From: chip a
Date: 04 Nov 02 - 11:55 AM

My Jeep Cherokee sits outside looking for all the world like a Stutz Bearcat. Well, it has four tires, a steering wheel and an engine that runs on gas. Or is it a buckboard that it looks like? They are all on the evolutionary string that began with the invention of the wheel. Or is it the evolution of the platform and wheels are just a part of that lineage? Everything is connected to everything. We just cut up our world and label the pieces. Bluegrass is such a piece. Old Time is such a piece. Most times the pieces can be easily defined. Just look for the shape that was first cut out and labeled. That's your answer. It doesn't have to fit your likes or persuasion. A lot of people who play a certain type of music from a certain time period began calling that music old time. The name stuck and now it's fair to say that's what the label "old time" refers to. It doesn't matter that other types of music were played in olden times. It doesn't matter who the music's mommy and daddy were. It doesn't matter if old time bands or musicians also play other types of music from the same or different time periods. Same is true for other lables. Cabbage, Bluegrass, Jeep etc. We don't have to make our labels more inclusive. The nature of labels is to be exclusive. Always. We already know everything is connected. So......bluegrass is not appalachian folk!
:-), Chip


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Subject: RE: Review: Is Appalachian Folk Music= Bluegrass?
From: chip a
Date: 04 Nov 02 - 01:10 PM

For an interesting discourse from the Dwight Diller camp, go here: dwightdiller.com/bluegrass.html

Chip


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Subject: RE: Review: Is Appalachian Folk Music= Bluegrass?
From: GUEST,Richie
Date: 04 Nov 02 - 10:43 PM

Great post Chip! I also liked the article.

If you don't know what something is, it sure makes it hard to talk about!

-Richie


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Subject: RE: Review: Is Appalachian Folk Music= Bluegrass?
From: Bullfrog Jones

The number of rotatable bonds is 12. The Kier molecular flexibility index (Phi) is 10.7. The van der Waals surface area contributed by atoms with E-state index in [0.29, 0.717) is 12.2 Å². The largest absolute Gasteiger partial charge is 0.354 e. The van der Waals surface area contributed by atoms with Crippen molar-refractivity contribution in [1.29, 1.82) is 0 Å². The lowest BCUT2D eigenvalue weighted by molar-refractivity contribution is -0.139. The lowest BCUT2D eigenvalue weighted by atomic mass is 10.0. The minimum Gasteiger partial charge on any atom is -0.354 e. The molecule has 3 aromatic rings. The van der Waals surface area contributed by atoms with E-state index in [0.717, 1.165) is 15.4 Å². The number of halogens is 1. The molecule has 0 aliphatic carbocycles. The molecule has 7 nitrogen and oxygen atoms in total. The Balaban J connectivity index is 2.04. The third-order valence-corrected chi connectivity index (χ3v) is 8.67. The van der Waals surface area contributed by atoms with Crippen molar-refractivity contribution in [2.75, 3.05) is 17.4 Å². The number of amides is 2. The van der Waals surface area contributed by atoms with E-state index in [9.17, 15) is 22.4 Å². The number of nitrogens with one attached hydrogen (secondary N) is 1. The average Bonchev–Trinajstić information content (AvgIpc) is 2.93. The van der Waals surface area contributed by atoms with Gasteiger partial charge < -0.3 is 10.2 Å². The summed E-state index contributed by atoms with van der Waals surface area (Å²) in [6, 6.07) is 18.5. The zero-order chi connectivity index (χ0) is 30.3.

Date: 05 Nov 02 - 05:13 AM

Heard Dolly Parton saying in an interview last night that although some of what she's been doing lately is Bluegrass, where she comes from is mountain music. So if Dolly knows there's a difference, that's good enough for me!

BJ


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Subject: RE: Review: Is Appalachian Folk Music= Bluegrass?
From: Fingerbuster
Date: 05 Nov 02 - 06:28 PM

She wears her mountains with pride!


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Subject: RE: Review: Is Appalachian Folk Music= Bluegrass?
From: Allan C.
Date: 05 Nov 02 - 06:56 PM

I think an old quotation, reportedly originating in Appalachia, fits well here: "Folk music? Hell, when we was comin' up we just called it 'music'." Now that I look again at how the question is phrased, I can't help but think it is backward somehow. It seems to me that it might be more appropriate to ask whether bluegrass belongs in the realm of Appalachian folk music. At least that question might be partially answerable.

My thinking is that bluegrass is a musical style, born in Appalachia, that may be used to express a wide variety of music. In fact, I have heard some wonderful "bluegrassing" of some classical themes, for instance. Many traditional Appalachian songs and tunes have undergone similar treatment. At the same time there have been songs and tunes that were specifically created to be played in bluegrass style.

So, in effect, we have a chicken and egg question here with little doubt (in my mind) that it was an Appalachian chicken that laid the bluegrass egg.

An aside to Fingerbuster: Clearly the banjo has African origins; but I am certain that the addition of the fifth string was an American contrivance that was added in the mid nineteenth century. However, I have no documentation to substantiate this. Perhaps a separate thread would bring about further information.


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Subject: RE: Review: Is Appalachian Folk Music= Bluegrass?
From: GUEST,Walking Eagle
Date: 05 Nov 02 - 10:21 PM

In a word - - No. Many of the old time players on radio used to get the admonishment before going on the air 'and don't 'grass your playing' from the producers.


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Subject: RE: Review: Is Appalachian Folk Music= Bluegrass?
From: Willie-O
Date: 05 Nov 02 - 10:31 PM

I'll go with Mark Clark's definition and Chip's clarification of the question.

They're only labels. The labels are useful so we can define what the hell we're talking about, but they don't have to limit our playing in any way, unless we're booked at a string-tie-compulsory, no drums-or-electric-bass, every-band-must-have-a-fiddle, BlueGrass Purist event.
Which I wouldn't be. (I did not make those up, except about the string-tie)

W-O


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Subject: RE: Review: Is Appalachian Folk Music= Bluegrass?
From: GUEST,Chicken Charlie
Date: 06 Nov 02 - 07:14 PM

(a) I agree with those who say that "Bluegrass" originally meant what Bill Monroe said it was: five specific instruments, a specific pattern of vocal harmonies, neckties, and no smiling on stage because you don't want to be mistaken for doofus hillbillies. I just play trad/folk/roots, but whenever I pick up the banjo (excuse the pun), some enthusiast says, "Oh, Bluegrass!" and I smile modestly (grandma made me practice) and say "I wish."